What Is a Reverse Rollover for Your 401k?

Money Girl explains what a reverse rollover is, who should consider one, and the 10 main pros and cons to keep in mind before pulling the trigger

Laura Adams, MBA
7-minute read
Episode #388

Listener Michael asks:

"When I left my company last year, I rolled over my old 401k into a traditional IRA. This week, I accepted a new job with a great company that offers a 401k with matching funds. Should I reverse rollover the funds from my IRA into my new 401k when I’m eligible to participate?"

In this episode, I’ll answer Michael’s great question by explaining what a reverse rollover is, who should consider one, and the 10 main pros and cons to keep in mind before pulling the trigger.

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What Is a Retirement Account Rollover?

If you’re a regular Money Girl blog reader or podcast listener, you’ve probably heard of a retirement account rollover. It’s when you withdraw assets or cash from one retirement plan and move some or all of it into another plan.

As long as you complete a rollover within 60 days, it isn’t taxable. But if you miss the deadline, watch out! You’ll have to pay income tax on any amounts that weren’t previously taxed, such as Roth distributions.

Plus, you typically also have to pay a 10% early withdrawal penalty if you’re younger than age 59½, unless you qualify for an exception. I’ll cover some penalty exceptions in a moment.

What Is a Reverse Rollover for Your 401k?

Rollovers are most commonly done after you leave a job and are no longer eligible to participate in the company’s retirement plan, just like what Michael mentioned in his question. Instead of just leaving money with your old employer, you can move it into an IRA that you control.

Doing the opposite - moving money from an IRA into your workplace retirement account - is known as a "reverse rollover." While retirement plans aren’t required to accept incoming rollovers, many do.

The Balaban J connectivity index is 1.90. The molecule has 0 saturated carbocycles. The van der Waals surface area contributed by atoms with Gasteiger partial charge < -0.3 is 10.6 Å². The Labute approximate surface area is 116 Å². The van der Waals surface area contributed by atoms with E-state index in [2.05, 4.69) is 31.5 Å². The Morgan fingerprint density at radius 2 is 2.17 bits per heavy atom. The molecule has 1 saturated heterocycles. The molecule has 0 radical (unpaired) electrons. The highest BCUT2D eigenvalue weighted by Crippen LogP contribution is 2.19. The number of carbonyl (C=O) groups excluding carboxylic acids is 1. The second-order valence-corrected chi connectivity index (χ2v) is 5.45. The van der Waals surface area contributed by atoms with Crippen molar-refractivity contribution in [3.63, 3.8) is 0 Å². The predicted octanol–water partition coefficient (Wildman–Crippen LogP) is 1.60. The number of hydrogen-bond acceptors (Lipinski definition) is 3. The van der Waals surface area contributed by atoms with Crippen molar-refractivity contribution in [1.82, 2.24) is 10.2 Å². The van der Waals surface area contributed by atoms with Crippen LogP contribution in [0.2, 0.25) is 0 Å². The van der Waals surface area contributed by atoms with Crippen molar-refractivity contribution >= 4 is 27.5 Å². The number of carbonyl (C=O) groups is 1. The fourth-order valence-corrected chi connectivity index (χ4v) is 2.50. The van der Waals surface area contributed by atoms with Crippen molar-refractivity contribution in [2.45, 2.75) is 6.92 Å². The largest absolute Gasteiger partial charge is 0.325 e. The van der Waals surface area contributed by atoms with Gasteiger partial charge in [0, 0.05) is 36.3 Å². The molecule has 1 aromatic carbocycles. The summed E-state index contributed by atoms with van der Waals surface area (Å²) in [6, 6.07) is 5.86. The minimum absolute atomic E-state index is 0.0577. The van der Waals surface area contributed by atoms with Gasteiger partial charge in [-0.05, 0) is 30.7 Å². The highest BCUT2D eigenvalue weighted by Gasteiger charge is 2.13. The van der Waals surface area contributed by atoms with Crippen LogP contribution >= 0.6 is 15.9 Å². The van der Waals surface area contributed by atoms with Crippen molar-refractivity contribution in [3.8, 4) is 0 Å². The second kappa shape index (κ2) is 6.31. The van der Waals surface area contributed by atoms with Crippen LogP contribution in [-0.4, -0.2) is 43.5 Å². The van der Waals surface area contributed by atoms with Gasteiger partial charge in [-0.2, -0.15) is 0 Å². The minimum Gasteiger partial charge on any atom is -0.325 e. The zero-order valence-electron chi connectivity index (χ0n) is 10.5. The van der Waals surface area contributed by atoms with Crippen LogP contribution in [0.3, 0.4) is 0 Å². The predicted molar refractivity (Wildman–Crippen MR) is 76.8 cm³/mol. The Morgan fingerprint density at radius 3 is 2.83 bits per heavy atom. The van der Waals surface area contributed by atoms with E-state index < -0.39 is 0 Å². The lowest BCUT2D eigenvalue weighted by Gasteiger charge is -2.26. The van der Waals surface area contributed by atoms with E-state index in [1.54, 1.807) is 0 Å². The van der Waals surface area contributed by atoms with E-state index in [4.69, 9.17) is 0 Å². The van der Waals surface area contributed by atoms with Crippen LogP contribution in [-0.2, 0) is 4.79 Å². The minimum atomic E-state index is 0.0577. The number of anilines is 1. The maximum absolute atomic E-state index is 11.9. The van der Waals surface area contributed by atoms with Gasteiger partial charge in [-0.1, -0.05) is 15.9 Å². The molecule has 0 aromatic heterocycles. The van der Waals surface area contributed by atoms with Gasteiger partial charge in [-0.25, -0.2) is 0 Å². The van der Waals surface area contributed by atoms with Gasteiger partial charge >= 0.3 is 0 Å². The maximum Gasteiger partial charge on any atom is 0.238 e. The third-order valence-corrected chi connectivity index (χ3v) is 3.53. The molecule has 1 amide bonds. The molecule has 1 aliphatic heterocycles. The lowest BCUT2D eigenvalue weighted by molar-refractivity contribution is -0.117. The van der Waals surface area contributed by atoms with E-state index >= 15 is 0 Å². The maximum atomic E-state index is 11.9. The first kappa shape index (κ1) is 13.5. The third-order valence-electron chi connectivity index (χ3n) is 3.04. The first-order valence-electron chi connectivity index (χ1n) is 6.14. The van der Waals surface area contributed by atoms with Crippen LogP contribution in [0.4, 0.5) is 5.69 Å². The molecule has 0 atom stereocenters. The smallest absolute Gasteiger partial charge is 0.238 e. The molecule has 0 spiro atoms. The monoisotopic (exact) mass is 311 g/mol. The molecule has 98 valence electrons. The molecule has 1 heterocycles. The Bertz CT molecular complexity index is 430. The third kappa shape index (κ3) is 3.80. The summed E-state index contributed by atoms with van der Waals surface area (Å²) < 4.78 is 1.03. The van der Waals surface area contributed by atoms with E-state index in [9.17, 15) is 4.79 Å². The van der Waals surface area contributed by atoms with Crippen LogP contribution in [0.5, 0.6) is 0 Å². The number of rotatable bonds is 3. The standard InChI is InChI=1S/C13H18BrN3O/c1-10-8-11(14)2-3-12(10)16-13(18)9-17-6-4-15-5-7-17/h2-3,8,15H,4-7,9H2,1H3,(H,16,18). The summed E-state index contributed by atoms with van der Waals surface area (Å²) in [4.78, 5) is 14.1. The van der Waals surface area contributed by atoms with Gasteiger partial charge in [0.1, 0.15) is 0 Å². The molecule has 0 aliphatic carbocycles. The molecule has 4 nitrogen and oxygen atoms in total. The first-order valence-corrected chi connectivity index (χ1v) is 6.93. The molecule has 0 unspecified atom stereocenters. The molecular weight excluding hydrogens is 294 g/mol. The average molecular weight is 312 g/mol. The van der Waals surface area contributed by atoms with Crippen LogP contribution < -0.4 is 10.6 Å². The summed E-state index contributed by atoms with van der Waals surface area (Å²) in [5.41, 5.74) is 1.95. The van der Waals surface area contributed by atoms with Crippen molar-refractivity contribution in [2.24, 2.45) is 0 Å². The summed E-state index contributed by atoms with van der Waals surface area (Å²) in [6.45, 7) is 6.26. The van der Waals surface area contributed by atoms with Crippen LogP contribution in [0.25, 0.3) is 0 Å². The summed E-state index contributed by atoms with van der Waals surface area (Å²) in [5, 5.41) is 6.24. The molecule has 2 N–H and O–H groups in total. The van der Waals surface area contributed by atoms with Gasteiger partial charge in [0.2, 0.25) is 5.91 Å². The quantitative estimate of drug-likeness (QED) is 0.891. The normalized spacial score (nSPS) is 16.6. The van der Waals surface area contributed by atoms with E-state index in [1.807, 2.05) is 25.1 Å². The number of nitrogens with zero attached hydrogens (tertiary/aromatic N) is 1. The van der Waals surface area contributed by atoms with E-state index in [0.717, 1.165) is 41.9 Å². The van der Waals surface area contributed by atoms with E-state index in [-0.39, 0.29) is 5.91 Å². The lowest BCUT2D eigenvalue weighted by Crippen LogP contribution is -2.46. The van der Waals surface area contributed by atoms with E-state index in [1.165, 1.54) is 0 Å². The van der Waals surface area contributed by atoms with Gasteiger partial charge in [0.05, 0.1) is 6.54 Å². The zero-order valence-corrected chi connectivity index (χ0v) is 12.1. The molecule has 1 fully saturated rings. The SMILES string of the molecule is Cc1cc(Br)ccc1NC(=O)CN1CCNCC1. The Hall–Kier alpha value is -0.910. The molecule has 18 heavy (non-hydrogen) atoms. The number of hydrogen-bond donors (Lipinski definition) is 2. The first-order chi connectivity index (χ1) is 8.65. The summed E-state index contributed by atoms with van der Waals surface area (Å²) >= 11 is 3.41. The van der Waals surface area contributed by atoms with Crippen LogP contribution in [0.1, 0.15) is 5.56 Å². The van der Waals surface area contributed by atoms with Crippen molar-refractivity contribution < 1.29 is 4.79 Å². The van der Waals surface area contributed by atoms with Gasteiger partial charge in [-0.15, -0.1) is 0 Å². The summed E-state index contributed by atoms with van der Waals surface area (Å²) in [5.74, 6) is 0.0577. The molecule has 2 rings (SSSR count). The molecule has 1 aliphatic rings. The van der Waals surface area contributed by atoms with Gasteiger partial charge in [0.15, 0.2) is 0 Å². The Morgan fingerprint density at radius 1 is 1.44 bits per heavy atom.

See also: 10 IRA Facts Everyone Should Know

5 Pros of Doing a Reverse Rollover

Whether you should do a reverse rollover depends on whether you’ll get more benefit from having all your money in a workplace plan, or spreading it out between a workplace plan and an IRA.

Retirement accounts come with different rules and benefits. Once you understand the main differences between an IRA and a typical workplace plan, you’ll know what’s best for your situation.

Here are 5 main pros for doing a reverse rollover by moving money from your IRA into a workplace retirement account:

Pro #1: Consolidating Accounts

If you’re like me, the idea of simplifying your financial life makes your heart sing!

If consolidating all or a majority of your retirement investments in a workplace plan will keep you more organized, that’s a terrific benefit. By moving your IRA funds into your 401k or 403b, you can keep an eye on all of your retirement money in one place.


About the Author

Laura Adams, MBA

Laura Adams received an MBA from the University of Florida. She's an award-winning personal finance author, speaker, and consumer advocate who is a frequent, trusted source for the national media. Money-Smart Solopreneur: A Personal Finance System for Freelancers, Entrepreneurs, and Side-Hustlers is her newest title. Laura's previous book, Debt-Free Blueprint: How to Get Out of Debt and Build a Financial Life You Love, was an Amazon #1 New Release. Do you have a money question? Call the Money Girl listener line at 302-364-0308. Your question could be featured on the show.